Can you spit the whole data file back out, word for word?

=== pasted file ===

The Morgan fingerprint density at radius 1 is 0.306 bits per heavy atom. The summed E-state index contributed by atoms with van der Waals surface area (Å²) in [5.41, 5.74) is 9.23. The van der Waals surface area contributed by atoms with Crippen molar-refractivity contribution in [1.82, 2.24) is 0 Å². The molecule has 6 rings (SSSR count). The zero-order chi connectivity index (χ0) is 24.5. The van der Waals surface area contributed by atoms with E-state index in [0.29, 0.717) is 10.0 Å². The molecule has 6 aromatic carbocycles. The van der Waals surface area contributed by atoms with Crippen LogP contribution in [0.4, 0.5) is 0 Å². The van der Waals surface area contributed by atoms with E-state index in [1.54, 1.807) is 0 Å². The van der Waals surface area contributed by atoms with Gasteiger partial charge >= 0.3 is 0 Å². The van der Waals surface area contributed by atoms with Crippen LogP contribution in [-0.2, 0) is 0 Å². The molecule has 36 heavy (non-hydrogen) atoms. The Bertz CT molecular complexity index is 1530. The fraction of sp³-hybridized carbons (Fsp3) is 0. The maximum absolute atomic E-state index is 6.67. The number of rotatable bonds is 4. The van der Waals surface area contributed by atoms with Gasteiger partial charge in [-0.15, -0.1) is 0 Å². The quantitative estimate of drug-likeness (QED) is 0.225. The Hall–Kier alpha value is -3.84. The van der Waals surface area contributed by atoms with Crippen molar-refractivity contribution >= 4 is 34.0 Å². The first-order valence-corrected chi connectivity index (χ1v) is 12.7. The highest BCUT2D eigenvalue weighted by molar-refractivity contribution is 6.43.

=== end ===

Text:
The Morgan fingerprint density at radius 1 is 0.306 bits per heavy atom. The summed E-state index contributed by atoms with van der Waals surface area (Å²) in [5.41, 5.74) is 9.23. The van der Waals surface area contributed by atoms with Crippen molar-refractivity contribution in [1.82, 2.24) is 0 Å². The molecule has 6 rings (SSSR count). The zero-order chi connectivity index (χ0) is 24.5. The van der Waals surface area contributed by atoms with E-state index in [0.29, 0.717) is 10.0 Å². The molecule has 6 aromatic carbocycles. The van der Waals surface area contributed by atoms with Crippen LogP contribution in [0.4, 0.5) is 0 Å². The van der Waals surface area contributed by atoms with E-state index in [1.54, 1.807) is 0 Å². The van der Waals surface area contributed by atoms with Gasteiger partial charge >= 0.3 is 0 Å². The van der Waals surface area contributed by atoms with Crippen LogP contribution in [-0.2, 0) is 0 Å². The molecule has 36 heavy (non-hydrogen) atoms. The Bertz CT molecular complexity index is 1530. The fraction of sp³-hybridized carbons (Fsp3) is 0. The maximum absolute atomic E-state index is 6.67. The number of rotatable bonds is 4. The van der Waals surface area contributed by atoms with Gasteiger partial charge in [-0.15, -0.1) is 0 Å². The quantitative estimate of drug-likeness (QED) is 0.225. The Hall–Kier alpha value is -3.84. The van der Waals surface area contributed by atoms with Crippen molar-refractivity contribution >= 4 is 34.0 Å². The first-order valence-corrected chi connectivity index (χ1v) is 12.7. The highest BCUT2D eigenvalue weighted by molar-refractivity contribution is 6.43.